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Lamentations 1:3

3. Judah is gone into captivity because of affliction, and because of great servitude: she dwelleth among the heathen, she findeth no rest: all her persecutors overtook her between the straits.

3. Migravit (tanquam in exilium) Jehudah prae magnitudine servitutis; ipsa sedet in gentibus, (ad verbum, sedens in gentibus,) non invenit requiem, (vel, in praesenti tempore, non invenit;) omnes apprehensores ejus apprehenderunt eam inter angustias.


Interpreters apply this, but in my view improperly, to the captivity of the people; on the contrary, the Prophet means that the Jews had been scattered and sought refuges when oppressed, as they were often, by the tyranny of their enemies, and then by degrees he advances to their exile; for he could not have said all things at the same time. Let, then, the order in which he speaks be observed: before he bewails their exile, he says that Judah had been scattered; for many, fleeing the cruelty of enemies, went into voluntary exile. We have before seen that many concealed themselves with the Moabites; nor is there a doubt but that many went into Egypt: in short, there was no country in which some of the Jews were not fugitives.

The real meaning, then, of the Prophet here is, that the Jews had migrated, that is, had left their own country and fled to other countries, because they were subjected to miseries and cruel servitude.

Some take the words in a passive sense, even that Judah migrated, because they had inhumanly oppressed their servants. But I suspect what has led them astray, they thought that exile is meant here; and then one mistake produces another; for it would have been absurd to say, that the Jews had migrated into exile on account of affliction, and had migrated willingly; for we know that they were violently driven by the Chaldeans. They did not, then, willingly migrate. When these two things could not be connected, they thought that the cruelty of the Jews is what is referred to, which they had exercised towards their own brethren. But the migration of which the Prophet speaks is improperly applied, as I have said, to the captivity; but on the contrary, he means those who had removed into different parts of the world, because this was more tolerable than their condition in their own country. And we hence learn how severely they had been harassed by the Chaldeans, for they had willingly fled away, though, as we know, exile is hard. We then conclude that it was a barbarous and a violent oppression, since the Prophet says, that the Jews thus went into exile of their own accord, and sought hiding-places either in Egypt or in the land of Moab, or among other neighboring nations. 124124     Blayney and Horsley agree in this view; but Gataker, Henry, and Henderson take the previous view, that is, that Judah went to exile on account of the oppression they practiced, and the multiplied servitude they exacted, especially the servitude or slavery to which servants were subjected, as recorded in Jeremiah 34. What confirms this view is the word “Judah,” which, as it implies the greater part, could not be applied to the comparatively few who voluntarily migrated.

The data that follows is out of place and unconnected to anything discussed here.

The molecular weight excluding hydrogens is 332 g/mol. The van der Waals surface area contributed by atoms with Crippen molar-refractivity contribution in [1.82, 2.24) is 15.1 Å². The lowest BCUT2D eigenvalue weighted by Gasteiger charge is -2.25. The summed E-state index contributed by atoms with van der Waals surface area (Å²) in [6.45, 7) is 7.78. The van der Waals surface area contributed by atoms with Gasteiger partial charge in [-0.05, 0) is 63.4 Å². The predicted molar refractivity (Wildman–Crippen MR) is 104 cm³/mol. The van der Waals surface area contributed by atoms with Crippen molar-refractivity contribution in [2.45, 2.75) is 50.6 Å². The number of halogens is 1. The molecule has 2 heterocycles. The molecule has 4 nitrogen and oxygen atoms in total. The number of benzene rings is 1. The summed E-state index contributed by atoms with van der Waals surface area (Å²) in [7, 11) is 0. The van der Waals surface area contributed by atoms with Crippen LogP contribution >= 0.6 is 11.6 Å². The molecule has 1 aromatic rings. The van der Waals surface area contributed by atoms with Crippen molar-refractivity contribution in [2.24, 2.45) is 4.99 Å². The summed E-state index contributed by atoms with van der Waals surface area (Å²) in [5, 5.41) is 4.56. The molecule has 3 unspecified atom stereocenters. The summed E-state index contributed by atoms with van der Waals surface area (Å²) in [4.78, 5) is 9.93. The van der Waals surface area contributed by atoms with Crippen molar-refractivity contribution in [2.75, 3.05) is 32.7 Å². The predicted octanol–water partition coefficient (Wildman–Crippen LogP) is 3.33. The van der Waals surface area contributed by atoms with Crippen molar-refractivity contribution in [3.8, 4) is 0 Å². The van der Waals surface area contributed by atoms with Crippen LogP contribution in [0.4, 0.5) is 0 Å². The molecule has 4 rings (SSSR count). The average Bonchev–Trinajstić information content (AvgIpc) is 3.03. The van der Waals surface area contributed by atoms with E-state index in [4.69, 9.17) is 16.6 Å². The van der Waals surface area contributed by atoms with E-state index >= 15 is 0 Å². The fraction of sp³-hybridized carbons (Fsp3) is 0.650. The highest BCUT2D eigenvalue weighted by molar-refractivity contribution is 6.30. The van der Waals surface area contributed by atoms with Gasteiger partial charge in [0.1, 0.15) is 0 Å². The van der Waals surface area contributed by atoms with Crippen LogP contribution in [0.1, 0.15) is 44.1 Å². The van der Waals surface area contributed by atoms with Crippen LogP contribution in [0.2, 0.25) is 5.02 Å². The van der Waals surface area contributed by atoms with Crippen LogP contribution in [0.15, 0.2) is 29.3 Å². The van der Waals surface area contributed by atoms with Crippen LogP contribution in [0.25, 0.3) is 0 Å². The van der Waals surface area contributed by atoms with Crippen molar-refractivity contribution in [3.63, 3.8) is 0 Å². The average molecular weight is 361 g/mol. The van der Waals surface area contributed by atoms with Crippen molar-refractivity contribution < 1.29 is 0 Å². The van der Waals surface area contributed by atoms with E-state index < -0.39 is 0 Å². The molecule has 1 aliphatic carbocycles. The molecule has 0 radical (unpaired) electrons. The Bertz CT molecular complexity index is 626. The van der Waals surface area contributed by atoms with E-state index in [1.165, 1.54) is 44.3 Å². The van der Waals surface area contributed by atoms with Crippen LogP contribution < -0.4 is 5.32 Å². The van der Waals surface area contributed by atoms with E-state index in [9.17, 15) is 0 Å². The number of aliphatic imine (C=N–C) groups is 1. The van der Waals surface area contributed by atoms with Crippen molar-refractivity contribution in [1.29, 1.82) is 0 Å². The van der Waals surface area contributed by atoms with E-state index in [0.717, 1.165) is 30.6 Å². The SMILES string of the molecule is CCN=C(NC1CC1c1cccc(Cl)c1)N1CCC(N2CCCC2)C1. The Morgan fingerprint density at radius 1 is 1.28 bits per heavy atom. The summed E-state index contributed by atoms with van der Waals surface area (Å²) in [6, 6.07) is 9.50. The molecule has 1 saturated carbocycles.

3. Removed is Judah for oppression and for much servitude;
She dwells among nations without finding rest;
All her pursuers seized her in the straits.

   The Targum paraphrases “oppression” by mentioning orphans and widows, and “servitude,” by referring to what servants were subjected to, as related in Jeremiah 34. These were sins for which the Jews had often been threatened with banishment. “Pursuers” rather than “persecutors;” and to be “seized in (or, between) the straits,” is, as Lowth says, a metaphor taken from hunters, who drive the game to narrow places, from which there is no escape.

   Houbiqant proposes to connect “oppression and servitude” with the following words, and not with the preceding, —

   Removed is Judah; for oppression and for much servitude,
She dwells among the nations without finding rest.

    — Ed.

He afterwards adds another evil, that they never found rest; and lastly, that they had been taken by their enemies between straits, so that no escape was possible. It must have been a sad condition for the people to live in a foreign land; for we know that such a precarious life differs but little from death; and there were no contiguous nations by whom the Jews were not hated. When they then fled to such people, it was no small evil. But when they had nowhere a quiet abode, the indignity was still greater, and this is what the Prophet now refers to. But when we flee and tremblingly turn here and there, it is one of the greatest of evils to fall into the hands of enemies, and to be taken by them when we are enclosed as it were between two walls, or in a narrow passage, as some explain the word. It follows, —

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